For the last year and half I have been writing and Beyond Housing has been sharing our bold and audacious push to once and for all invest in under-resourced communities to strengthen families and transform communities to make create a stronger, more equitable and prosperous St. Louis. I have shared a multitude of data points about the region and challenges we still face. I have shared all the investments and successes our organization has accomplished in the more than a decade of working in the 24:1 Community. I have implored anyone who will listen about the importance of supporting our efforts. In these many months of being focused on these large themes I forgot about one important aspect to our work that I was reminded of this weekend as we co-sponsored Blacktoberfest along with the inaugural 24:1 5k/1k walk and run.
This event in partnership with Black Brew Culture was a celebration of black-owned businesses from brewers to jewelry, clothes, food and much more. It was also the celebration of the 24:1 Community and all of its remarkable residents, leaders and businesses. The event was originally planned for 2020 but, like so much in our lives, was upended by Covid. The planning lasted for months like all events with many moving parts and many challenges. As the day drew near, there was some trepidation not knowing how this inaugural event would be received.
The weather gave us the first sign that this could be a really special day. It was simply perfect. A crisp, clear blue sky with bright sunshine all day long. It was slightly chilly when I arrived at 10 a.m. to help finish the set up that began the night before. The space looked fantastic with all the tents for the vendors (who were almost all entrepreneurs of color), the DJ stand and the VIP tent. The intentional green space looked fabulous (albeit a little too damp) and the intersection of Page and Ferguson showed the years of investment that has been made in providing what the community asked for. A movie theatre, a senior building, a bank, a food hall, a health facility and a strip mall enveloped the festival.
The remarkable team at Beyond Housing and our fantastic volunteers put the finishing touches on the space and the event began. People began arriving almost an hour before the stated 2 p.m. start time. From the onset people commented on how beautiful the day was and how excited they were for the event. More and more people came and walked along the sidewalks to see all the vendors and the upbeat, positive vibe of the day continued. I saw many longtime residents, leaders and friends. I met many people who I’ve either met briefly along my almost 30-year journey leading Beyond Housing and many others for the first time. Each and everyone had a certain buoyancy about them. I assume from a combination of perfect weather, great energy, great vendors, good music and food and a sense of the community holding this festival.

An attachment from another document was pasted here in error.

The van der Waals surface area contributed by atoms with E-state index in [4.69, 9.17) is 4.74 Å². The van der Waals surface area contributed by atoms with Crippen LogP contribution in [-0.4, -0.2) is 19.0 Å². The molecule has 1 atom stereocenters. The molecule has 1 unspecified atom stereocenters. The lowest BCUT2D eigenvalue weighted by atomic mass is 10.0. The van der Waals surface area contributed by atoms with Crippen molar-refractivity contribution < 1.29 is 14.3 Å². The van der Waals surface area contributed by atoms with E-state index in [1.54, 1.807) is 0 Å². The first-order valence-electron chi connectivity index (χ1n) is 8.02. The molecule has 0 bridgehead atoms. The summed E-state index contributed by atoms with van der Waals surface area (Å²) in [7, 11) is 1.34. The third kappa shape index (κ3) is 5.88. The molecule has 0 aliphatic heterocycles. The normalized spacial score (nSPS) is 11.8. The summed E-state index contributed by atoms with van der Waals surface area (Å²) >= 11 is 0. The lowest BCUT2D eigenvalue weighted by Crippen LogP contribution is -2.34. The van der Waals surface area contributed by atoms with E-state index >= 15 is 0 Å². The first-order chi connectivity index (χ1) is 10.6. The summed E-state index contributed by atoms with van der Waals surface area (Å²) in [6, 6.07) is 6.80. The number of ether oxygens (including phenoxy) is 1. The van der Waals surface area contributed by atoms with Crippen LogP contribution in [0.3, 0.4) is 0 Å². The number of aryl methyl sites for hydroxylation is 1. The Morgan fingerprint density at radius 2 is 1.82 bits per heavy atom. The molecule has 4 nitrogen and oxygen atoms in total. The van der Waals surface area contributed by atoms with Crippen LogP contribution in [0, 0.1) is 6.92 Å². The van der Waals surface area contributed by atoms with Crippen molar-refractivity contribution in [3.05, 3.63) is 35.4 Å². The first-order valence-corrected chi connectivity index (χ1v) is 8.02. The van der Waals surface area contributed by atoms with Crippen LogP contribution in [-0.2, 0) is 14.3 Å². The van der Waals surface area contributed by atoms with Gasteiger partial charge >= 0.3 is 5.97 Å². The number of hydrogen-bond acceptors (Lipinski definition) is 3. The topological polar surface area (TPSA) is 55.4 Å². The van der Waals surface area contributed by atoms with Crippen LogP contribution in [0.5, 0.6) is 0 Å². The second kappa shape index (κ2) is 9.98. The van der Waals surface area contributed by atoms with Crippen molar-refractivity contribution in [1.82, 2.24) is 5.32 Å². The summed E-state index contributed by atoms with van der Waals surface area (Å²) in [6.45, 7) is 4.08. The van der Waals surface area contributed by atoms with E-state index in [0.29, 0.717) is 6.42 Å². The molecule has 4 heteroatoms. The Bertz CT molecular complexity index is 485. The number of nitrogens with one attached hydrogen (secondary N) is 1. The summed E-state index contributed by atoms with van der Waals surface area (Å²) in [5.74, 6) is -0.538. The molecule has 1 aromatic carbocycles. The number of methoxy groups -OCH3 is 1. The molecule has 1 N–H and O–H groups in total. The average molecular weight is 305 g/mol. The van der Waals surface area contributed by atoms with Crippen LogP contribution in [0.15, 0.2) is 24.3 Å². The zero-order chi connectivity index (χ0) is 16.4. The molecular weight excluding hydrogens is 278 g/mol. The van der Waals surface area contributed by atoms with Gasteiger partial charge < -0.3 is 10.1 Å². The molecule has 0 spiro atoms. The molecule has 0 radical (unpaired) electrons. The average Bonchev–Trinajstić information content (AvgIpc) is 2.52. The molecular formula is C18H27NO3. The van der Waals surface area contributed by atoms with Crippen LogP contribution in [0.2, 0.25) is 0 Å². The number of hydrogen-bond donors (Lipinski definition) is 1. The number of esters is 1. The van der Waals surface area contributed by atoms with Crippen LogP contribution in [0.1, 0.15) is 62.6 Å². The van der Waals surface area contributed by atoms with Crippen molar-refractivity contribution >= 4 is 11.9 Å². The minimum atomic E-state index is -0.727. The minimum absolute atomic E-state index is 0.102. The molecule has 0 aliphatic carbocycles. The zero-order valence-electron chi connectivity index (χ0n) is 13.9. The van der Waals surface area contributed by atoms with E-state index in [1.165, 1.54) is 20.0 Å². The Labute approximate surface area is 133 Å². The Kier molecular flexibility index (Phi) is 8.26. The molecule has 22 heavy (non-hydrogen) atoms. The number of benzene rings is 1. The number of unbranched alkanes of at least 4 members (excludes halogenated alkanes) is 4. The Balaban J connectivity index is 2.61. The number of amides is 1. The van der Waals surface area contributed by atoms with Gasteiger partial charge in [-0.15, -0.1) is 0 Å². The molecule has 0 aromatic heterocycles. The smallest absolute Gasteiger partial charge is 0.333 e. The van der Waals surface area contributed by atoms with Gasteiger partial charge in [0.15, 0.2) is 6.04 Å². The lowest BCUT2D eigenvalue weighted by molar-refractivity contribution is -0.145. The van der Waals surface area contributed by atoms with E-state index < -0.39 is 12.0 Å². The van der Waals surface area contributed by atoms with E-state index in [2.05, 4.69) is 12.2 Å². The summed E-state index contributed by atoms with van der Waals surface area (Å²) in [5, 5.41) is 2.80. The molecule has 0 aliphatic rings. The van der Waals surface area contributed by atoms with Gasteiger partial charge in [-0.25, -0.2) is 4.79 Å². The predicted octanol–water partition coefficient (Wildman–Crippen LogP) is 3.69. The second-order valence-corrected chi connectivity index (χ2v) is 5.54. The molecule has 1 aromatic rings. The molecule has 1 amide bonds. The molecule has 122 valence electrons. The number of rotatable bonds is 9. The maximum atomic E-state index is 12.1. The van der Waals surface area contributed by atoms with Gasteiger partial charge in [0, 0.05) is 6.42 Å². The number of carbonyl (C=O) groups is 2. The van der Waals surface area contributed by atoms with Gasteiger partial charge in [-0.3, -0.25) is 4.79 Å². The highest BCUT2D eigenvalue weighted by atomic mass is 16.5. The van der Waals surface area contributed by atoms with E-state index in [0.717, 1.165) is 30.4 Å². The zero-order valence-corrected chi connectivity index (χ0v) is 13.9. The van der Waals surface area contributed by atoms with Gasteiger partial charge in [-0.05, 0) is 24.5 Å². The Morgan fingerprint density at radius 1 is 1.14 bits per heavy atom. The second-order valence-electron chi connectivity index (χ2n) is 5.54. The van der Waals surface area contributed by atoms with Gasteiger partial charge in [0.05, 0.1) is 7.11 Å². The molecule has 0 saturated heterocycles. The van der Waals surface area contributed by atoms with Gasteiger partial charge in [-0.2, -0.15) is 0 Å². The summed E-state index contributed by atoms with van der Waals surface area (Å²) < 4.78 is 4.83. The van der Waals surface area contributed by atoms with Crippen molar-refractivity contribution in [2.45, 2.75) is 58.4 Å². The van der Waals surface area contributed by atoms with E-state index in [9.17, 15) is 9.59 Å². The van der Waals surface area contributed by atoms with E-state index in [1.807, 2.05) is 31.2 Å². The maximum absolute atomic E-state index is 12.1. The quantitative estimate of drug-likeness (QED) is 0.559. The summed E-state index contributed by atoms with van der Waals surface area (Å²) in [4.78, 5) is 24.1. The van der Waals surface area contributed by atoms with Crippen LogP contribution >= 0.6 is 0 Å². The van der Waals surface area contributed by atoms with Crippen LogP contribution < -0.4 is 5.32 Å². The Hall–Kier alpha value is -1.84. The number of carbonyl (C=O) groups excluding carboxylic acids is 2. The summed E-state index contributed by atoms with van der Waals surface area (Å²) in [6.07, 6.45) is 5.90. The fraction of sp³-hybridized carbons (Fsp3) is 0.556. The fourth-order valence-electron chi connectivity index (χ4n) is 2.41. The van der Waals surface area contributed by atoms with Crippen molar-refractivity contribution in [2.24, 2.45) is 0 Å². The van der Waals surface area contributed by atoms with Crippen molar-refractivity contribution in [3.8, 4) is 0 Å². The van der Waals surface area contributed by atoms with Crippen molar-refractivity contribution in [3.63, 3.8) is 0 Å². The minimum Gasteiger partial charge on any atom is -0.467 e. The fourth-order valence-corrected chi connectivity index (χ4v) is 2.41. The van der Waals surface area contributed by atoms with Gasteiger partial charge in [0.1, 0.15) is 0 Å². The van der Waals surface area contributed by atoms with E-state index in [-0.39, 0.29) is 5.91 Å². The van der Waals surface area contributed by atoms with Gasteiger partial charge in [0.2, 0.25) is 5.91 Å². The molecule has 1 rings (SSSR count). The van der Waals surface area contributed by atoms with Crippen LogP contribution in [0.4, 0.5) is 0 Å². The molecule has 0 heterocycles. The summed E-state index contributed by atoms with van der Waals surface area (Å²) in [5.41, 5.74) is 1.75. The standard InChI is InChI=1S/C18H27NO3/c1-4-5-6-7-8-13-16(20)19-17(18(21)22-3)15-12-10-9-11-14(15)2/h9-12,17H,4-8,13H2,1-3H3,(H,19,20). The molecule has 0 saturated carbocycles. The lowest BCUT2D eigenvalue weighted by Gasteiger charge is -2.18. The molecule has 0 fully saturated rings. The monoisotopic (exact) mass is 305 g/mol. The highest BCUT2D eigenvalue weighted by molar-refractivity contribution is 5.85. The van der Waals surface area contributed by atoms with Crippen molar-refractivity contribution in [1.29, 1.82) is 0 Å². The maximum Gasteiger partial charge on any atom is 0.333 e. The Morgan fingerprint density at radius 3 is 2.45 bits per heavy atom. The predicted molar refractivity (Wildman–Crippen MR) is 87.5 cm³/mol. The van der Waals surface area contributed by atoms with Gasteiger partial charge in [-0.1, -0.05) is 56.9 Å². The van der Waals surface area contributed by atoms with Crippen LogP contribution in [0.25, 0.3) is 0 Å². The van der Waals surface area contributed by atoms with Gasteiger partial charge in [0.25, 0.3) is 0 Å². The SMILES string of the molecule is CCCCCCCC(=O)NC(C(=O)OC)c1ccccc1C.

The day continued to the 5k/1k walk/run that was the race starter. Over 150 people signed up for the two races. For me and the other walkers, the notion of “race” was comical. I walked with Ms. Barbara Herrod, a 74-year-old and almost 60-year resident of our community. She participates in our Walking Club and just loves my staff person, Adeshia. We talked about her health, her home and her time spent in our footprint. She was thrilled with all the work we have completed in Pagedale. Confession: I was drinking a beer on the walk.
Ms. Herrod and I finished the 1k walk together as we brought up the rear of the walkers. We both smiled as we came to the finish line of the walk. I heard Ms. Herrod’s joy and pride of her community. We walked back to the event area and continued the evening.
As the sun began to set a new crowd joined as the early crowd slowly left our space. The sense of happiness and joy continued. The energy continued and the DJ’s continued to set a wonderful tone for the evening. Many people who came had other events they were either coming from or had to go to. They said they really wanted to be here. Almost everyone I talked to wanted to tell me how cool the event was and how thrilled they were to have it in this, in their community.
As we progressed into the end of the evening my staff all touched base with me and asked what did I think? I told them my positive sense of the success of the event with the most important piece being the sense of joy and happiness that I felt all throughout the day. They in turn told me the same.
As the night began coming to a close and the crowd started to thin, a young woman approached me. She asked if I had something to do with this event. I told her, “why yes I did!” She paused and began telling me how unbelievable it was that this event could happen in her community. She was so thrilled that, as a young black woman, she had the opportunity to attend this event in her community. She began to cry tears of joy and happiness. She asked if she could have a hug. Without responding, I embraced her warmly and said it was my pleasure, and that it is what this community deserves. She again thanked me and said how important this event was to her.
Everybody deserves to be happy. I understand that measuring joy is not a simple task but I also know joy can give you hope and hope can give you the energy to keep moving forward regardless of the circumstances. Our work has to be interrelated and interdependent to achieve our desired outcome for those we serve — so that their hopes and dreams can come true. We will not stop all the multifaceted efforts that our community has asked for, but from this moment forward we will remember to try and bring in this kind of joy in everything we do. You have my word.